From 5280 (Tyra Sutak):
…while most new breweries on the scene were hoarding their earnings to curb debt, Good River Beer made a commitment to donate two percent of its gross profits to river conservation efforts. Last month, the brewery officially launched its own non-profit, called “2% to Rivers,” to do just that.
“I believe that every for-profit should be involved in some sort of conservation effort—some sort of movement that they really believe in,” says Odoski, who was inspired to create Good River Beer after meeting Hartman on a nine-day river trip in Utah. A passion for whitewater kayaking, craft beer, and do-goodery is at the core of the trios’ business.
While committing a portion of its profits to benefit organizations like American Whitewater and the Colorado Water Trust comes with challenges, the team at Good River Beer vows to stay the course.“The meaning behind what we’re doing far outweighs the challenges,” Odoski notes. While GRB currently relies on contract breweries like Denver’s Sleeping Giant to brew its bold Class V Colorado Style IPA and Gunny German Black Lager, Odoski and his team have plans to open a tasting room in the near future.
Supporting Good River Beer’s conservation efforts is easy. Coloradans can pick up 12-ounce six-pack cans of the brewery’s American Authentic Pilsner and Class V Colorado IPA and 750 ml bottles of Fu Fighter—a 8.9 percent ABV Belgian Golden Ale—at nearly 400 accounts throughout the Denver metro area.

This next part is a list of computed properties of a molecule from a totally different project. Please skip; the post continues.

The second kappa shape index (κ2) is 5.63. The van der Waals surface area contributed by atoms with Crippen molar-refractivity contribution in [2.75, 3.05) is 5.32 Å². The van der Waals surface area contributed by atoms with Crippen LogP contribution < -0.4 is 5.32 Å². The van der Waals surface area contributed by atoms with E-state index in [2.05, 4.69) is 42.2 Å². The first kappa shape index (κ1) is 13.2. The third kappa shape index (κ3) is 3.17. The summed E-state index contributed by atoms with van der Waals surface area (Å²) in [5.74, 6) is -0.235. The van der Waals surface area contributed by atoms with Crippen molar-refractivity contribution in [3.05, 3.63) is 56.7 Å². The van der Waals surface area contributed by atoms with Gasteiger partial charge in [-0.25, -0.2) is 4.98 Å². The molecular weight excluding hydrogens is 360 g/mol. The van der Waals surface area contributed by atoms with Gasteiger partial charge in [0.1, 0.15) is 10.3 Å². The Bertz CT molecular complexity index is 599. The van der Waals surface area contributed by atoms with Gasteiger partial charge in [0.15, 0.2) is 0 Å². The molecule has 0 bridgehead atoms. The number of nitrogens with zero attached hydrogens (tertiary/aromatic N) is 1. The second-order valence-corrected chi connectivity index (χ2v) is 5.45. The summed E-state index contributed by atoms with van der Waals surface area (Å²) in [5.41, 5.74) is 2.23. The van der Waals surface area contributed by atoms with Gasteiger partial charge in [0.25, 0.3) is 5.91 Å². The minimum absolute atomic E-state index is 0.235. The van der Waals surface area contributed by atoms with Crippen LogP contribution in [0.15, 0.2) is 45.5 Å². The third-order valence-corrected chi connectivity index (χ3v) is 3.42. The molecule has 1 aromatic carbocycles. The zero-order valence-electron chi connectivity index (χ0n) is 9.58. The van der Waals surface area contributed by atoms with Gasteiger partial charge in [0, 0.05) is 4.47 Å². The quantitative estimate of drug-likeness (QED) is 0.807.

Bonus: To boost fundraising efforts, the brewery also throws a handful of events each month, including educational opportunities, pint nights, and beer dinners. Check out Good River Beer’s Facebook page for info on upcoming happenings.
From KKTV (Jessica Leicht):
Colorado Springs voters passed Ballot Issue 2A, a dedicated stormwater fee. The city says it will generate $17 to $20 million annually for stormwater infrastructure and maintenance.
The fee stems from a lawsuit filed by the EPA, State of Colorado and Pueblo County against the City of Colorado Springs. It alleged the city failed to “adequately fund its stormwater management program,” causing problems for cities to the south. In an agreement with Pueblo, the City of Colorado Springs committed to providing at least $17 million in funding every year for stormwater infrastructure improvements to prevent issues downstream.
Mayor John Suthers says the money the city was using under that agreement, came out of the city’s general fund. Now, he says the general fund money can be reallocated to hire more police officers and firefighters.
“What this means is we’ll be able to take this dedicated revenue stream, deal with our legal problems surrounding stormwater and we’re also going to be able to deal with our public safety staffing issues,” Mayor Suthers said.
The approved measure means a monthly fee, of $5.00 per residential property, and $30.00 per acre for non-residential properties. The fee will show up on utility bills starting in July 2018.
The city says, properties bigger than five acres with significant areas of previous surface will be assessed by the Water Resources Engineering department.
From Water Deeply (Kerry Stackpole):
Western legislators can be leaders on two critical issues: water-saving tax reforms and funding the EPA’s WaterSense conservation program, says Kerry Stackpole of Plumbing Manufacturers International.